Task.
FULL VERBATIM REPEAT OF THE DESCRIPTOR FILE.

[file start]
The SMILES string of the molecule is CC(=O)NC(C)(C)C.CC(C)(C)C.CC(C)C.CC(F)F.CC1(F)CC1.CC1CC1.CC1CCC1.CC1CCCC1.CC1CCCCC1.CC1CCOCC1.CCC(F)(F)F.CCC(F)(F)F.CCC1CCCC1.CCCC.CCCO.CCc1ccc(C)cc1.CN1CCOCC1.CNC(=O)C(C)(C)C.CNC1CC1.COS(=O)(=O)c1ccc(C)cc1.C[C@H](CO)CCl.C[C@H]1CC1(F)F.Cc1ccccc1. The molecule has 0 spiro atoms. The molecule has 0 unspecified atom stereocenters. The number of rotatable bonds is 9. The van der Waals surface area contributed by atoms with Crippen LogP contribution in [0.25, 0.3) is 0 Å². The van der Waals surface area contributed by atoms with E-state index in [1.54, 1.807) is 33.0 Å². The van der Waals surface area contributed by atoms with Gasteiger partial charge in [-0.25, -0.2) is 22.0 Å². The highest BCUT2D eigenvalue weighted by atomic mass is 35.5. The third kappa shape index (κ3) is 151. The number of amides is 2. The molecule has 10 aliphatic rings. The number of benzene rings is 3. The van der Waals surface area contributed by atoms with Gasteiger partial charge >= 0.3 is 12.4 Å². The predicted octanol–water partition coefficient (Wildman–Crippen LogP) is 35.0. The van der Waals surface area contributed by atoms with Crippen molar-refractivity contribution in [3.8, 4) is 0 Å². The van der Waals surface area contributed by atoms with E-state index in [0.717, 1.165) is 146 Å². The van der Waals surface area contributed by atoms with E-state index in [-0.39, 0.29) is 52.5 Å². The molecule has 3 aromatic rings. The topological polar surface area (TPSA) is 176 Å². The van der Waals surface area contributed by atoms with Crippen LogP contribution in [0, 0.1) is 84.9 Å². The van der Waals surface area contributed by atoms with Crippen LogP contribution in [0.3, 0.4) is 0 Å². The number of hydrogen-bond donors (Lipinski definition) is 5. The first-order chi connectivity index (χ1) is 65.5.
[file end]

The SMILES string of the molecule is CC(=O)NC(C)(C)C.CC(C)(C)C.CC(C)C.CC(F)F.CC1(F)CC1.CC1CC1.CC1CCC1.CC1CCCC1.CC1CCCCC1.CC1CCOCC1.CCC(F)(F)F.CCC(F)(F)F.CCC1CCCC1.CCCC.CCCO.CCc1ccc(C)cc1.CN1CCOCC1.CNC(=O)C(C)(C)C.CNC1CC1.COS(=O)(=O)c1ccc(C)cc1.C[C@H](CO)CCl.C[C@H]1CC1(F)F.Cc1ccccc1. The molecule has 0 spiro atoms. The molecule has 0 unspecified atom stereocenters. The number of rotatable bonds is 9. The van der Waals surface area contributed by atoms with Crippen LogP contribution in [0.25, 0.3) is 0 Å². The van der Waals surface area contributed by atoms with E-state index in [1.54, 1.807) is 33.0 Å². The van der Waals surface area contributed by atoms with Gasteiger partial charge in [-0.25, -0.2) is 22.0 Å². The highest BCUT2D eigenvalue weighted by atomic mass is 35.5. The third kappa shape index (κ3) is 151. The number of amides is 2. The molecule has 10 aliphatic rings. The number of benzene rings is 3. The van der Waals surface area contributed by atoms with Gasteiger partial charge >= 0.3 is 12.4 Å². The predicted octanol–water partition coefficient (Wildman–Crippen LogP) is 35.0. The van der Waals surface area contributed by atoms with Crippen molar-refractivity contribution in [3.8, 4) is 0 Å². The van der Waals surface area contributed by atoms with E-state index in [0.717, 1.165) is 146 Å². The van der Waals surface area contributed by atoms with E-state index in [-0.39, 0.29) is 52.5 Å². The molecule has 3 aromatic rings. The topological polar surface area (TPSA) is 176 Å². The van der Waals surface area contributed by atoms with Crippen LogP contribution in [0, 0.1) is 84.9 Å². The van der Waals surface area contributed by atoms with Crippen LogP contribution in [0.3, 0.4) is 0 Å². The number of hydrogen-bond donors (Lipinski definition) is 5. The first-order chi connectivity index (χ1) is 65.5.